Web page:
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How Metastatic Prostate Cancer Is Found

If you've been diagnosed with prostate cancer, your doctor will order additional tests such as:

  • X-rays
  • CT scans
  • MRI scans

These tests may focus on your skeleton and abdominal and pelvic areas. That way doctors can check for signs of the cancer's spread.

If you have symptoms such as bone pain and fractures for no reason, your doctor may order a bone scan. The bone scan can show if you have metastatic cancer in the bones.

Your doctor will also ask for blood tests, including a check of PSA levels, to look for other signs of the cancer's progression.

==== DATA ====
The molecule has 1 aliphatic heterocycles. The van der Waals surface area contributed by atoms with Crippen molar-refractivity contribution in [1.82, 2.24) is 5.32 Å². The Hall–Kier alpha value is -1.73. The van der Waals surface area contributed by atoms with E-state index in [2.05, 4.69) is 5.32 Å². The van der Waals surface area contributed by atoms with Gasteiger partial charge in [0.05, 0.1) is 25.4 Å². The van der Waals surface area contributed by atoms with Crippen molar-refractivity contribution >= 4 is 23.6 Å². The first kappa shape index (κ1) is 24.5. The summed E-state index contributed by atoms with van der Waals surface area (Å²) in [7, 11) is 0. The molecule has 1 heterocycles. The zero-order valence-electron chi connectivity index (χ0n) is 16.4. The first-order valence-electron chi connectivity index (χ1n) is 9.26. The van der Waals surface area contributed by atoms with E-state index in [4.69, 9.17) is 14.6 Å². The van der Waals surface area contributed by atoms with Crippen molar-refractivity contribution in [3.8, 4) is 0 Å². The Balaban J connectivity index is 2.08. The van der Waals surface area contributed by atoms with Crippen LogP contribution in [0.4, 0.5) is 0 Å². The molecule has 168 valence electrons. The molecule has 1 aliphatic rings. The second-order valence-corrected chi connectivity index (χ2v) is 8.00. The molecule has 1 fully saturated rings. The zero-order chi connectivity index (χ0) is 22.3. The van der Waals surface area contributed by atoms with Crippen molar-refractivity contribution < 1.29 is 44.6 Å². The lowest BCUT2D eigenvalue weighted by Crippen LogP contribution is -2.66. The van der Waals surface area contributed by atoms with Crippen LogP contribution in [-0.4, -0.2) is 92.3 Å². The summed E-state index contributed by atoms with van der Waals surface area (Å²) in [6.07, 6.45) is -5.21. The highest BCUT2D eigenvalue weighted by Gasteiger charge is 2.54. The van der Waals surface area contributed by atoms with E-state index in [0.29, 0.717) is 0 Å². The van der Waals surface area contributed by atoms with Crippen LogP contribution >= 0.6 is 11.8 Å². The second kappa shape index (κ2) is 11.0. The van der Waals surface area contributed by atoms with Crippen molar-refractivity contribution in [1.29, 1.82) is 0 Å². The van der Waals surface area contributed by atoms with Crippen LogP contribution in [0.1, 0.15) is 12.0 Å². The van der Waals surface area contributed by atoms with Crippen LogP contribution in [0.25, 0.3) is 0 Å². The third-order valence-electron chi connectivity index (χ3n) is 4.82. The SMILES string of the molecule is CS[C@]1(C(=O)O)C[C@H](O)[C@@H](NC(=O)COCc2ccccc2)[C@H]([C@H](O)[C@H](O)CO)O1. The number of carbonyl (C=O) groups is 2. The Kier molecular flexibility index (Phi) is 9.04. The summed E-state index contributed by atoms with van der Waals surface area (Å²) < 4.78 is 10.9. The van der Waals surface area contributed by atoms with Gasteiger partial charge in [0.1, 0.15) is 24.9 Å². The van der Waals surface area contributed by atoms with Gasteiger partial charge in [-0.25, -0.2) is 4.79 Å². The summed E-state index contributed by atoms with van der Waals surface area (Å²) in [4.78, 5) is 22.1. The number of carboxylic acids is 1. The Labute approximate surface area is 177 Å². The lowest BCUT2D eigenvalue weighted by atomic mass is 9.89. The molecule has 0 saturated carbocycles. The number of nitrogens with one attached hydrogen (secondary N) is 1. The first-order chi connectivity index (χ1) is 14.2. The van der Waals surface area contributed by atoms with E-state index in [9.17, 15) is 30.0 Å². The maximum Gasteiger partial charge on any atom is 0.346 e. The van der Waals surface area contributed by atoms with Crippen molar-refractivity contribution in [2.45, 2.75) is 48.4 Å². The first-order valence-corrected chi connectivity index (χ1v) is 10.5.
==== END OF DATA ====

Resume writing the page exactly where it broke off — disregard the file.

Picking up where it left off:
PSA is a protein normally made by the prostate gland. It can be measured with a simple blood test. A rise in PSA is one of the first signs of the progression of prostate cancer. PSA levels can be high without there being cancer, such as if you have an enlarged prostate or a prostate infection.

But if you've been treated, especially if your prostate has been surgically removed, PSA levels should become undetectable. The presence of any PSA after surgery is a concern. Any rise in PSA after radiation or hormone treatment suggests the possibility of the cancer spreading. In that case, the doctor will order the same tests used to diagnose the original cancer, including a CT scan, MRI, or bone scan.

Though very rare, it's possible to have metastatic prostate cancer without an elevated PSA. And it's possible to have an elevated PSA without cancer.

The average length of time from original diagnosis to the discovery of metastatic cancer is eight years. If you have had prostate cancer, work with your doctor to determine your risk and determine a schedule for routine PSA checks.